245 F.2d 73
BAY CITY SHOVELS, Inc., Appellant,
Arthur M. SCHUELER, Trustee of the Estate of Raymond J. Avendt, Inc., Bankrupt, Appellee.
United States Court of Appeals Sixth Circuit.
May 15, 1957.
Robert C. Boyer, Detroit, Mich., William J. Griffin, Detroit, Mich., on brief; and Griffin, Seely, Boyer & Gilleo, Detroit, Mich., of counsel, for appellant.
Harold E. Mountain, Jr., Detroit, Mich., Kenney, Radom, Rockwell & Mountain, Detroit, Mich., of counsel, for appellee.
Before ALLEN, McALLISTER and STEWART, Circuit Judges.
STEWART, Circuit Judge.
Appellant filed a reclamation petition in a bankruptcy proceeding to recover a power shovel on which it held a chattel mortgage. The petition was denied by the referee. This appeal is from the district court's affirmance of the referee's order.1
Raymond J. Avendt, Inc., is the bankrupt. Its president was Raymond J. Avendt. He purchased the shovel from one Raymond Lajoie on September 10, 1953. At the time of the purchase he executed a note and chattel mortgage in his individual name. These were the only documents covering the transaction; there was no bill of sale. On the day of the sale Lajoie assigned the note and mortgage to the appellant company, to which he was indebted in an amount in excess of the amount of the note. The mortgage was not filed until five days later.
The sale of the shovel was consummated at a meeting at which two of the appellant's officers were present, together with Avendt and Lajoie. The testimony of the four was in conflict as to what was said at the meeting with respect to whether the intended purchaser was the corporation or Avendt individually. The appellant had engaged in several previous transactions with Avendt in which the latter had always acted on behalf of the corporation. Immediately after the sale, the shovel was listed on the corporation's books as a corporate asset, and the corporation subsequently made payments on the note in excess of $5,000. Lajoie had had no previous dealings with Avendt and testified that at the time of the sale he did not know of the corporation's existence.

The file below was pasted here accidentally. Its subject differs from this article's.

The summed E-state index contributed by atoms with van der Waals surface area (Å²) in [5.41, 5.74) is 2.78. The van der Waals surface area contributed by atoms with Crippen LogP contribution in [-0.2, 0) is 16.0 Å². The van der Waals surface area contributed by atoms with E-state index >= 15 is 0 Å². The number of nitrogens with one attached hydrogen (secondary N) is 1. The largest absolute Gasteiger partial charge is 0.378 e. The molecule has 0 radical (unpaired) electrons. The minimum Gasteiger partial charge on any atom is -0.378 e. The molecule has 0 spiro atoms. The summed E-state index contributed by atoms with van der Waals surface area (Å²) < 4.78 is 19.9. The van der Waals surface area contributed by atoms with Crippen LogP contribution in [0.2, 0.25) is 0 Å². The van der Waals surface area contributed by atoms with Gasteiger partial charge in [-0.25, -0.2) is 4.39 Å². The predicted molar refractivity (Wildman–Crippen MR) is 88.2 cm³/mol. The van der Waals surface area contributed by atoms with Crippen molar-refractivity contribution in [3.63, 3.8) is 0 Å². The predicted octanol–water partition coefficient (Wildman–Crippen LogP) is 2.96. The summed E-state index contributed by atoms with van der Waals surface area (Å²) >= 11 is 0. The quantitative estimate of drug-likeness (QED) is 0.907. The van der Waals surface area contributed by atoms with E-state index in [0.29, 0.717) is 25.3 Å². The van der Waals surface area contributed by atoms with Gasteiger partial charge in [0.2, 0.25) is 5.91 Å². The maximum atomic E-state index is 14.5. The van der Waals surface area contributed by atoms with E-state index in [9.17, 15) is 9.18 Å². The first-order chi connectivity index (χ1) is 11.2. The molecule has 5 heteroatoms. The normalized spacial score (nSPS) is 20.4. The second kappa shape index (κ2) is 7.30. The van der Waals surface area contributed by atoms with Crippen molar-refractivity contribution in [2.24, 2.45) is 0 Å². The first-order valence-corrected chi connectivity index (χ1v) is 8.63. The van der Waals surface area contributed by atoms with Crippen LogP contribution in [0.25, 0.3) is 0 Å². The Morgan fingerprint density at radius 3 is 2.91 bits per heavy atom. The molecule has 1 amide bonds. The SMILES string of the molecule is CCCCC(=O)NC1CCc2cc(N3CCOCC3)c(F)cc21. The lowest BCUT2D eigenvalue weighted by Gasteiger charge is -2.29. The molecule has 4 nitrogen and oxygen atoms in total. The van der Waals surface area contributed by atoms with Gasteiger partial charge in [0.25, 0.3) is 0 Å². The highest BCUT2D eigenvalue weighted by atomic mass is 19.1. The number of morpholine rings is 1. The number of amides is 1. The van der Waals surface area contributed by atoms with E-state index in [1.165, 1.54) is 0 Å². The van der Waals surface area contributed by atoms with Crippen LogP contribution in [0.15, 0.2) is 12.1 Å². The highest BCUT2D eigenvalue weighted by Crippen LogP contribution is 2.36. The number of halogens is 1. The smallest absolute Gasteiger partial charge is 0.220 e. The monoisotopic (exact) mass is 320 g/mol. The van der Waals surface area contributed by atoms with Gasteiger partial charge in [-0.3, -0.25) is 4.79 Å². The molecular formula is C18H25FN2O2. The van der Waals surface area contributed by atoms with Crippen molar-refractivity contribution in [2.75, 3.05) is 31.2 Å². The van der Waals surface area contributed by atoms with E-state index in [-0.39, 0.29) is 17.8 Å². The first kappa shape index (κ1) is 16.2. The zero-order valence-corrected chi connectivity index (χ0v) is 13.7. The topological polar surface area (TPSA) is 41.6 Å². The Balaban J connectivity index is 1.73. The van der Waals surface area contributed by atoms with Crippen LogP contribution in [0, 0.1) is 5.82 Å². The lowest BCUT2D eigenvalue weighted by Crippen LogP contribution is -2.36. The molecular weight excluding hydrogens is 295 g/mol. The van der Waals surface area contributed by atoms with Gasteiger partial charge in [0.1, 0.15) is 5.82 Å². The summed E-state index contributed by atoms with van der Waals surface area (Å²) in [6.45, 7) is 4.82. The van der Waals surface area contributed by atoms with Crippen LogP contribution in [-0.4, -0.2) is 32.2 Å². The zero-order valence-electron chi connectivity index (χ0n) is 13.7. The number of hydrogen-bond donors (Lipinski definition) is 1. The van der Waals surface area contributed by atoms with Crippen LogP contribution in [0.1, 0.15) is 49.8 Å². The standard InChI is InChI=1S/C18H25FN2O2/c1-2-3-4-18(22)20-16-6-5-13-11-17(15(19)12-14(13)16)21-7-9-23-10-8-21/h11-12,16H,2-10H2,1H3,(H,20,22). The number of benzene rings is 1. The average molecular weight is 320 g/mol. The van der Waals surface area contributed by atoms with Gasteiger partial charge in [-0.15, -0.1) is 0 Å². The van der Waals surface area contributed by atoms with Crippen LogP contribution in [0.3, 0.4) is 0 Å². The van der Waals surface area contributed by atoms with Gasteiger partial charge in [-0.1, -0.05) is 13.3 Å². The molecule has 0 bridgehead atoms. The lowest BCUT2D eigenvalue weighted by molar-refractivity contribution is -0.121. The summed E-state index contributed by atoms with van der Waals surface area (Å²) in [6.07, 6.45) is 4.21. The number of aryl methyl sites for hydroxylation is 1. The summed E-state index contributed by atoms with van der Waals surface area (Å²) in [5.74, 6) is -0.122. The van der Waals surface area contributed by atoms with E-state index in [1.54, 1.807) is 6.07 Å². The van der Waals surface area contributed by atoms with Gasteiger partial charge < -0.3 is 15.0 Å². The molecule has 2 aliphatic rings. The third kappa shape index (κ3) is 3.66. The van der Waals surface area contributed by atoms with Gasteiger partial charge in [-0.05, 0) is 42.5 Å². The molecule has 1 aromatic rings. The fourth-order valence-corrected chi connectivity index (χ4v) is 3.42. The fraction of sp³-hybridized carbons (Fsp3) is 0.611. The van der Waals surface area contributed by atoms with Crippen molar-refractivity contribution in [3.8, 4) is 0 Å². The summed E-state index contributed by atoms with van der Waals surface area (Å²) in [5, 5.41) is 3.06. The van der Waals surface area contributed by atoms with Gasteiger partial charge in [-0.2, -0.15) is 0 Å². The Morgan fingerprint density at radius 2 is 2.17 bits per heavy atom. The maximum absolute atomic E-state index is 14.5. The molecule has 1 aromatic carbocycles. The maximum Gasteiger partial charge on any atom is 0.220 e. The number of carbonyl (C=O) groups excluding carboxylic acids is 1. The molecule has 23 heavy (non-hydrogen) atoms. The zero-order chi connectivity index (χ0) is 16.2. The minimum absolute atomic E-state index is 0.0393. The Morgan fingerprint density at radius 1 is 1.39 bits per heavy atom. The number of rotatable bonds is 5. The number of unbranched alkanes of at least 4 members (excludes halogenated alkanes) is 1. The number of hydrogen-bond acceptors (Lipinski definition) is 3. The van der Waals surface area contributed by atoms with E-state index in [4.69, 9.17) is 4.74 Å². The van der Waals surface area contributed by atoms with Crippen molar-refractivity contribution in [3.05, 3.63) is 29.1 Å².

The referee held that Avendt and the appellant intended the sale of the shovel to be made to the corporation, rather than to Avendt individually, and accordingly ordered reformation of the note and mortgage. Although finding that Lajoie made no mistake of fact at the time of the sale, the referee held that he was chargeable with the mistake of the appellant, whose officers had handled the details of the sale.
The effect of thus substituting the corporation as mortgagor was to invalidate the mortgage against the trustee in bankruptcy, an unsatisfied creditor having extended credit to the corporation during the five day interval between the execution and filing of the mortgage. Comp.Laws 1948, § 566.140, Mich.Stat.Anno., § 26.929; Deane v. Fidelity Corporation of Michigan, D.C. W.D.Mich.1949, 82 F.Supp. 710; Moore v. Bay, 1931, 284 U.S. 4, 52 S.Ct. 3, 76 L.Ed. 133; G. M. A. C. v. Coller, 6 Cir., 1939, 106 F.2d 584, certiorari denied 1940, 309 U.S. 682, 60 S.Ct. 723, 84 L.Ed. 1026. The corporation's ownership of the shovel and assumption of the mortgage payments, absent such reformation, would not alone be a ground for invalidating the mortgage, since the Michigan recording statute protects only creditors of the mortgagor. Dwight v. Scranton & Watson Lumber Co., 1888, 69 Mich. 127, 36 N.W. 752.